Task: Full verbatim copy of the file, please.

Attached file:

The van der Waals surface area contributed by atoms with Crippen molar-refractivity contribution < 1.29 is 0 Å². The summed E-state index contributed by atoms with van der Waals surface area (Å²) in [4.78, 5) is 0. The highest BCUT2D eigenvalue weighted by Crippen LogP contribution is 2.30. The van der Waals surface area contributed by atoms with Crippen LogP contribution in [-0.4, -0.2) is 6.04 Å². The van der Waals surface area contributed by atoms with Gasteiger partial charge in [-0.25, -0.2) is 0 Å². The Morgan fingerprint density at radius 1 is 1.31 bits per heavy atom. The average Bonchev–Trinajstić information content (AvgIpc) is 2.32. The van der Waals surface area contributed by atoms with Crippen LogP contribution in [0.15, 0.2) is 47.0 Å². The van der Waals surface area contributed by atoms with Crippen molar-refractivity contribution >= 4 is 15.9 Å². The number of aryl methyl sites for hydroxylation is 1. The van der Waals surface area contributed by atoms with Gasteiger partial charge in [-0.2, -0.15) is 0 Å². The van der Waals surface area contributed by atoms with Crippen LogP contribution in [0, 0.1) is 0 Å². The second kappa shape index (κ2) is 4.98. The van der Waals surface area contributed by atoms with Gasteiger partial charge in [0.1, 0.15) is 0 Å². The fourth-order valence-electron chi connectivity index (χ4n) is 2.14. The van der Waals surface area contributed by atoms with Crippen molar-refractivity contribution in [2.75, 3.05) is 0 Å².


The van der Waals surface area contributed by atoms with Crippen molar-refractivity contribution < 1.29 is 0 Å². The summed E-state index contributed by atoms with van der Waals surface area (Å²) in [4.78, 5) is 0. The highest BCUT2D eigenvalue weighted by Crippen LogP contribution is 2.30. The van der Waals surface area contributed by atoms with Crippen LogP contribution in [-0.4, -0.2) is 6.04 Å². The van der Waals surface area contributed by atoms with Gasteiger partial charge in [-0.25, -0.2) is 0 Å². The Morgan fingerprint density at radius 1 is 1.31 bits per heavy atom. The average Bonchev–Trinajstić information content (AvgIpc) is 2.32. The van der Waals surface area contributed by atoms with Crippen LogP contribution in [0.15, 0.2) is 47.0 Å². The van der Waals surface area contributed by atoms with Crippen molar-refractivity contribution >= 4 is 15.9 Å². The number of aryl methyl sites for hydroxylation is 1. The van der Waals surface area contributed by atoms with Gasteiger partial charge in [-0.2, -0.15) is 0 Å². The van der Waals surface area contributed by atoms with Crippen LogP contribution in [0, 0.1) is 0 Å². The second kappa shape index (κ2) is 4.98. The van der Waals surface area contributed by atoms with Gasteiger partial charge in [0.1, 0.15) is 0 Å². The fourth-order valence-electron chi connectivity index (χ4n) is 2.14. The van der Waals surface area contributed by atoms with Crippen molar-refractivity contribution in [2.75, 3.05) is 0 Å².